4/3 has no focal length advantage-correct him if he is wrong

Started Nov 15, 2008 | Discussions thread
ljclark Senior Member • Posts: 2,414
Let's ratchet back just a little.

Postulate for your friend just what a "normal" lens is. The rule of thumb for the past century or so is that the focal length of a "normal" lens is about the same as the measurement of the diagonal of the film/sensor frame. That seems to handle a comfortable FOV for people looking at a decent sized enlargement.

So a 24x36mm 35mm film camera actually would actually host a 42mm or 43mm "normal" lens. For some reason, we settled on 50mm back in Barnack's day, but folks are happy with it.

Your friend needs to get away from thinking in terms of millimeters (focal length) and think about comparable FOVs (expressed in degrees). Then you just let the chips fall where they may regarding focal length. As it happens, the equivalent FOVs of 4/3 cameras happen with lenses having about 1/2 the focal length of full frame 35mm.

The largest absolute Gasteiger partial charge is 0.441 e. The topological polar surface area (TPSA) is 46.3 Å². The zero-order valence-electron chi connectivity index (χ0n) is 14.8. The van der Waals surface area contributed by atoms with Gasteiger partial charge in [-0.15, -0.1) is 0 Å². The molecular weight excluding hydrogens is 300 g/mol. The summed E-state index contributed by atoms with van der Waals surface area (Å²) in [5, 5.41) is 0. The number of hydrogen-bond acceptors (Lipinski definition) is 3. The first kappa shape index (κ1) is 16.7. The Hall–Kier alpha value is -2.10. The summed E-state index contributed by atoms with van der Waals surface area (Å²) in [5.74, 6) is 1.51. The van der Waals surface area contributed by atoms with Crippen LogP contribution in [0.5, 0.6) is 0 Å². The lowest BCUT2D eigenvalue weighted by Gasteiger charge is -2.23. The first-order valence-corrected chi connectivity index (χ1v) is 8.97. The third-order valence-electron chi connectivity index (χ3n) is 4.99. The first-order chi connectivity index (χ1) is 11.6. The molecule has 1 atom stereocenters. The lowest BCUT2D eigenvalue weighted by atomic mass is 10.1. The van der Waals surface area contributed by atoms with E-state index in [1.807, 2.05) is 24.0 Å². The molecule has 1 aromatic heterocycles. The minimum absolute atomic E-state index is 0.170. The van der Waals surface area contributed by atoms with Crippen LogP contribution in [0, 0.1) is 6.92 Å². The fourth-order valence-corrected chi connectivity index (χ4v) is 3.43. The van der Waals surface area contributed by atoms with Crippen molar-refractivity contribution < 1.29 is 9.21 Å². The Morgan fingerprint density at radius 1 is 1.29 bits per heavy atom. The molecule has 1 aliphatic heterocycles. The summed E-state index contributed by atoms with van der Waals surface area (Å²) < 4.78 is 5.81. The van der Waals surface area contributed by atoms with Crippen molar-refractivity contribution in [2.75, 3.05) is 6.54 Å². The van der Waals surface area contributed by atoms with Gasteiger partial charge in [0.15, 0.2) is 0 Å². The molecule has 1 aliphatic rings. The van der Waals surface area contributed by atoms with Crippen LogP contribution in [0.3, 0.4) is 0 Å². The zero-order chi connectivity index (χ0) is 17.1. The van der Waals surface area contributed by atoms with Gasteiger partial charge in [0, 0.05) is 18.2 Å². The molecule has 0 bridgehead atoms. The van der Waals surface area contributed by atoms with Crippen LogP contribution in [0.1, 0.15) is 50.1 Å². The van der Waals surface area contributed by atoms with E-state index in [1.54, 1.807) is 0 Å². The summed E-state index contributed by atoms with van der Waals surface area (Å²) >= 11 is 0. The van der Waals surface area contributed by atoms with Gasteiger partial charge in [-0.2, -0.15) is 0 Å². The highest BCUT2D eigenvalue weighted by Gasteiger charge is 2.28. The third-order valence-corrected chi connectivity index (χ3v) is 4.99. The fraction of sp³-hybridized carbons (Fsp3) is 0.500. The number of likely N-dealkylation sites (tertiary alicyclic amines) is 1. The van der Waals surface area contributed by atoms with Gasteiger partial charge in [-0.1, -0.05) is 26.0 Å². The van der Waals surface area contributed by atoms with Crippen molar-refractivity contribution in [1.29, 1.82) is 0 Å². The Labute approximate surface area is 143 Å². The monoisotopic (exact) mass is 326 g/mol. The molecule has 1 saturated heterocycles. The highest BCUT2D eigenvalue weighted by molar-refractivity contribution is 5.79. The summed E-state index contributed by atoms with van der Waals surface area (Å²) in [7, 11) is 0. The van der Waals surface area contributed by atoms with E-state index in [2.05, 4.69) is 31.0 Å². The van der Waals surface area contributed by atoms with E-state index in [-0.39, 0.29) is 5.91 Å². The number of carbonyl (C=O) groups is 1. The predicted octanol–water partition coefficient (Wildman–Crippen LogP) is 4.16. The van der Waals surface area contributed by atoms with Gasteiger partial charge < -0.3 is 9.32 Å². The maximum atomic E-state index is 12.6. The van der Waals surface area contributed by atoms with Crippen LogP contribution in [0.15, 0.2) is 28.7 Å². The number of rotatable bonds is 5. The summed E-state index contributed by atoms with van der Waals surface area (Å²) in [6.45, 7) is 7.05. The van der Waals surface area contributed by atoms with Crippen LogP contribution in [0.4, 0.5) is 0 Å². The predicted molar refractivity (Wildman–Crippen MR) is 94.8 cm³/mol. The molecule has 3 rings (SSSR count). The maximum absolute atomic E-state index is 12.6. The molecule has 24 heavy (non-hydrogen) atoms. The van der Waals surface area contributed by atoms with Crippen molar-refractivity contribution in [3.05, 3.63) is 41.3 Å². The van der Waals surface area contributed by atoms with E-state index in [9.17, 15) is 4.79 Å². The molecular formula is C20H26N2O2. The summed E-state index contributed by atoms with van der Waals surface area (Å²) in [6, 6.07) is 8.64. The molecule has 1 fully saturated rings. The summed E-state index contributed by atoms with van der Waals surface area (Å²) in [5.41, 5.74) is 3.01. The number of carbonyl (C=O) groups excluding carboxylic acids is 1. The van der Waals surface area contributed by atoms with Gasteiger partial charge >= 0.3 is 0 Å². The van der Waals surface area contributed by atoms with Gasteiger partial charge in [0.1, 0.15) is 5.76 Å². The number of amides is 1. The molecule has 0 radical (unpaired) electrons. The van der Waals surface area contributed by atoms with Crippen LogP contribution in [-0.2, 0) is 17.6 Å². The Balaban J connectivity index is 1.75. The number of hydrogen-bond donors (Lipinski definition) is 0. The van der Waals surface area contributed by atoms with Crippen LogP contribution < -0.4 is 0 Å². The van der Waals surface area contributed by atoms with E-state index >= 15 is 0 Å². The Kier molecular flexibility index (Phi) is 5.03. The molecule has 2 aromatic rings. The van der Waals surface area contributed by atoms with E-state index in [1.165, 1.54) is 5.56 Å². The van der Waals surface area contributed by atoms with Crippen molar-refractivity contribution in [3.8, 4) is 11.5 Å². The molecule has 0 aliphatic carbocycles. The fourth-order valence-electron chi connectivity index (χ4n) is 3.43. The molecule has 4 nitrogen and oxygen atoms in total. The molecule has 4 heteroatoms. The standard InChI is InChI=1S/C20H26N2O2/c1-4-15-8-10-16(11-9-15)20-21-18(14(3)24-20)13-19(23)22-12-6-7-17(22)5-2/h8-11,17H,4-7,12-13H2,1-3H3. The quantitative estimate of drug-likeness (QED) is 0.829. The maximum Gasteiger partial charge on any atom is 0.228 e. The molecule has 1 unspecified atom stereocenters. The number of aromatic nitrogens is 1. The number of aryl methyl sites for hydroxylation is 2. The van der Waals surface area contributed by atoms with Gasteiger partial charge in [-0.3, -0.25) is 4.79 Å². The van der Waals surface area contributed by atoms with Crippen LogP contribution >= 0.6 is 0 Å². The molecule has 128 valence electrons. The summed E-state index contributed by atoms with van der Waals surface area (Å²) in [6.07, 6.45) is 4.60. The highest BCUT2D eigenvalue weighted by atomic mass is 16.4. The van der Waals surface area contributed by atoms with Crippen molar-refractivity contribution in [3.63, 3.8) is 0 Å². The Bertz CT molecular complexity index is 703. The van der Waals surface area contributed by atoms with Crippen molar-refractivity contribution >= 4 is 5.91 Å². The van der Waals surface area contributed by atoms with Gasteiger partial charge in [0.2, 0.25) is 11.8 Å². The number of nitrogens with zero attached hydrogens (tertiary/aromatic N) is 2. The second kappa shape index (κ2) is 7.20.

One of the "unfortunate" outcomes (unfortunate in terms of proponents of other formats) is that the range of focal lengths for the 35FF format seems to be in a manufacturing, materials, and physics sweet spot. The coverage requirements, size, weight, etc. seem to work very well in that 35mm - 90mm range.

u4/3 offers some design options for compact primes of reasonable speed, but I think that the u4/3 market will be too stuffed with snapshooters (as opposed to photographers) for there to be market incentives. Shame.

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